Birds can’t fly in Australia – media release 25 May 2015
For immediate release
Melbourne, 25 May 2015
Birds can’t fly in Australia: Welfare laws branded an ‘embarrassment’
While an Indian court ruled this week that birds cannot be kept in cages, Australian birds continue to be subjected to a miserable life, says bird behaviourist Paris Yves.
Terrified parrots crammed into tiny, dirty boxes: This was the sight that greeted Melbourne-based bird behaviourist and campaigner Paris Yves at the 2014 Mornington Peninsula Avicultural Society Bird Sale & Expo in Victoria. She fears a similar scenario at the upcoming live bird sales at Skye on Sunday 31 May 2015.
Yves, who rescues birds, is calling for the federal government to ban the sale of birds and review the paltry welfare laws for captive caged birds, which she says are an “embarrassment” to Australia, particularly in light of a ground-breaking ruling by Delhi High Court this week.
Chief Justice Manmohan Singh of the Andhra Pradesh High Court India recognised that birds have the “fundamental right to live in dignity” outside of cages and condemned bird trading.
In stark contrast, companion bird welfare is ignored in Australia. “Companion birds are forced by owners, pet shops and bird breeding mills and breeder bird sales to live their lives in small cages and not fly,” says Yves. “There are no laws to protect birds here, only codes of conduct that are authorised by the state governments to be drafted by the same bird breeders and bird associations who have been guilty of bird abuse and neglect for at least 30 years.”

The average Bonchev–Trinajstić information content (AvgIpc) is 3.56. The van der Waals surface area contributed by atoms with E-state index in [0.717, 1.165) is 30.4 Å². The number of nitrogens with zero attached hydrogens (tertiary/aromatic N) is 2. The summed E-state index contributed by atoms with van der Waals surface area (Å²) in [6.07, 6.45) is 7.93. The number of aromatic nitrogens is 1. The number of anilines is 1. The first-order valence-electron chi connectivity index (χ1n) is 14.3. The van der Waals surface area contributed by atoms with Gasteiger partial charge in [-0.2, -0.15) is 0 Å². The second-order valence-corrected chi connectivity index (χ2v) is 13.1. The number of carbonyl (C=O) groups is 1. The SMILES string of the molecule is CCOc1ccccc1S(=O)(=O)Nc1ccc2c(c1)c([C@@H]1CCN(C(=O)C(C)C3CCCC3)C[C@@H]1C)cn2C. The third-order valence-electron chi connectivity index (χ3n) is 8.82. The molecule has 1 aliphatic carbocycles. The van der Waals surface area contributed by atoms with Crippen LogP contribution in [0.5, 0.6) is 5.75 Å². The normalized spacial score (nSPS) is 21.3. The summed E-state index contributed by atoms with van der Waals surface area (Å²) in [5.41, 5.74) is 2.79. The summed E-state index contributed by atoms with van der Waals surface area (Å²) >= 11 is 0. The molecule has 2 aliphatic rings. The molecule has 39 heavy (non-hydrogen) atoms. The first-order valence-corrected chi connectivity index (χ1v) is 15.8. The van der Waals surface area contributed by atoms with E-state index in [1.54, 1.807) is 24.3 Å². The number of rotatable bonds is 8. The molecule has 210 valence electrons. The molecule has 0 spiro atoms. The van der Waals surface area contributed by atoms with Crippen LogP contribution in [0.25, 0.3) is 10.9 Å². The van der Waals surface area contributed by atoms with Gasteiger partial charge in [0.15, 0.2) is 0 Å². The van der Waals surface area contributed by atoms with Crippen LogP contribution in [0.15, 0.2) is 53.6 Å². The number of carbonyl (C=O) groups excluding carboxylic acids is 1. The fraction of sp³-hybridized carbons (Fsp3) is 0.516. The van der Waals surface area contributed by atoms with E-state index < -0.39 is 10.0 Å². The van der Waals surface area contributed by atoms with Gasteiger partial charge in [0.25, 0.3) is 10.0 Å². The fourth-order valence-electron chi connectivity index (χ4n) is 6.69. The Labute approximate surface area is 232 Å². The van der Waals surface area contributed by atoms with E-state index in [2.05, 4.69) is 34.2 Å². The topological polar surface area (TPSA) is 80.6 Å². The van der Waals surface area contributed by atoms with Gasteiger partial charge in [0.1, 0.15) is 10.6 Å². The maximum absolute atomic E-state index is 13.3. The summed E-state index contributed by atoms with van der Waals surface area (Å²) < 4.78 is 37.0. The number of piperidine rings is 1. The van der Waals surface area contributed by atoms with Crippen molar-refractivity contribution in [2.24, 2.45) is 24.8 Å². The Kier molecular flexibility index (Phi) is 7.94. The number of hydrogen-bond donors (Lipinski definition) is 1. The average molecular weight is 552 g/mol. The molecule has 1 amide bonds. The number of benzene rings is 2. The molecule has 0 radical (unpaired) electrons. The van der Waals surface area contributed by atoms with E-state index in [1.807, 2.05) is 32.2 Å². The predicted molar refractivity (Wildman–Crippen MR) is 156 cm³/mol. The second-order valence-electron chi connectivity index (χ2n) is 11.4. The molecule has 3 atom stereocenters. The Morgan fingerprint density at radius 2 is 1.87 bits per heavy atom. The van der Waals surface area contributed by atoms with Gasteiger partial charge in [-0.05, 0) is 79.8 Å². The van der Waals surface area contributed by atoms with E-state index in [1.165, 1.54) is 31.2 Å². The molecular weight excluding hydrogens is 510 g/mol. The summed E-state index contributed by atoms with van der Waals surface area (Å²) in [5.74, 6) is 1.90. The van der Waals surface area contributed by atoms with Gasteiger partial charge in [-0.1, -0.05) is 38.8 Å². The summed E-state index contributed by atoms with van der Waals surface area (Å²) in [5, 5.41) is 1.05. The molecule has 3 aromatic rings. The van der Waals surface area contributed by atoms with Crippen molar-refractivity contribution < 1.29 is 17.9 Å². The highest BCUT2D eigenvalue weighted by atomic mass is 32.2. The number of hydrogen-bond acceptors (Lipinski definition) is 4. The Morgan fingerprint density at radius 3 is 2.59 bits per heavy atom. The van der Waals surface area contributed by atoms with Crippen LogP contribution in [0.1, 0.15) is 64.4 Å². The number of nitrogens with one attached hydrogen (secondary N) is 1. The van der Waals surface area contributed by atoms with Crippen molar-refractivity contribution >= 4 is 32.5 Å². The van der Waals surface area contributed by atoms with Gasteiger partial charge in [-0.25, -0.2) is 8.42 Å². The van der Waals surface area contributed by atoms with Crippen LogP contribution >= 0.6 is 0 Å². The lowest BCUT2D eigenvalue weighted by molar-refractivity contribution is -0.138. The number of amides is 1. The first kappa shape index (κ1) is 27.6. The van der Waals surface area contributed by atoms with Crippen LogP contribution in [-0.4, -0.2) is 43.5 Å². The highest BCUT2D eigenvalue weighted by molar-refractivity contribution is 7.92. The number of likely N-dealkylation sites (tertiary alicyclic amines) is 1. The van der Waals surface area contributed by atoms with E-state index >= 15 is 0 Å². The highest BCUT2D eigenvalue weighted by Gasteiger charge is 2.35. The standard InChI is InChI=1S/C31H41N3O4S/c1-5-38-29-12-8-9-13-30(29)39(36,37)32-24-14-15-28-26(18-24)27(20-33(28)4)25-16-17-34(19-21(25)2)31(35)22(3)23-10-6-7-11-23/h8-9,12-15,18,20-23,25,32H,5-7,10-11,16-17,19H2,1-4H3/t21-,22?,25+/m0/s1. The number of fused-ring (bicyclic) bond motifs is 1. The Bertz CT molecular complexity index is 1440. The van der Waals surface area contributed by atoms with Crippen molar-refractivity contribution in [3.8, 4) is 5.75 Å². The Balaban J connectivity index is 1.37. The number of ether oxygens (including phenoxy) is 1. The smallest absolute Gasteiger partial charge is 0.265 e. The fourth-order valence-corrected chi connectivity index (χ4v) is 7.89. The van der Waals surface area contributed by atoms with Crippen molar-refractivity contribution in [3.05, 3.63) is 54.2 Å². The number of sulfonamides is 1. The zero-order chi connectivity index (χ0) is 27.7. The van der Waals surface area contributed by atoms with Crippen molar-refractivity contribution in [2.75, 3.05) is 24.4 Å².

According to Yves, the constant breeding and captivity results in huge psychological and physiological trauma to birds. “I could easily rescue thousands of birds every day. There is an oversupply and most of these poor birds are sold or traded to inexperienced bird carers who perceive them as a ‘pretty object.’ Most other birds are stolen as eggs from their mothers and incubated in bedrooms throughout Australia,” says Yves.
Yves is calling for all Australian states to:
• ban bird sales and bird breeding
• ban the import and sale of cages that do not allow birds to fly freely
• introduce mandatory bird behaviour and welfare laws.
“The bird breeders and bird sellers have taken advantage of the fact that no authority is monitoring or enforcing laws to protect how birds are handled and cared for. We need to follow India’s lead in recognising that these intelligent beings deserve protection,” says Yves.
About Paris Yves
Paris Yves has cared for birds all her life. She continues to study bird behaviour and regularly liaises with world-renowned animal behaviourists to ensure she is on top of bird behaviour research and findings. An experienced media commentator, Yves has become the voice of welfare and legal rights for companion birds in Australia.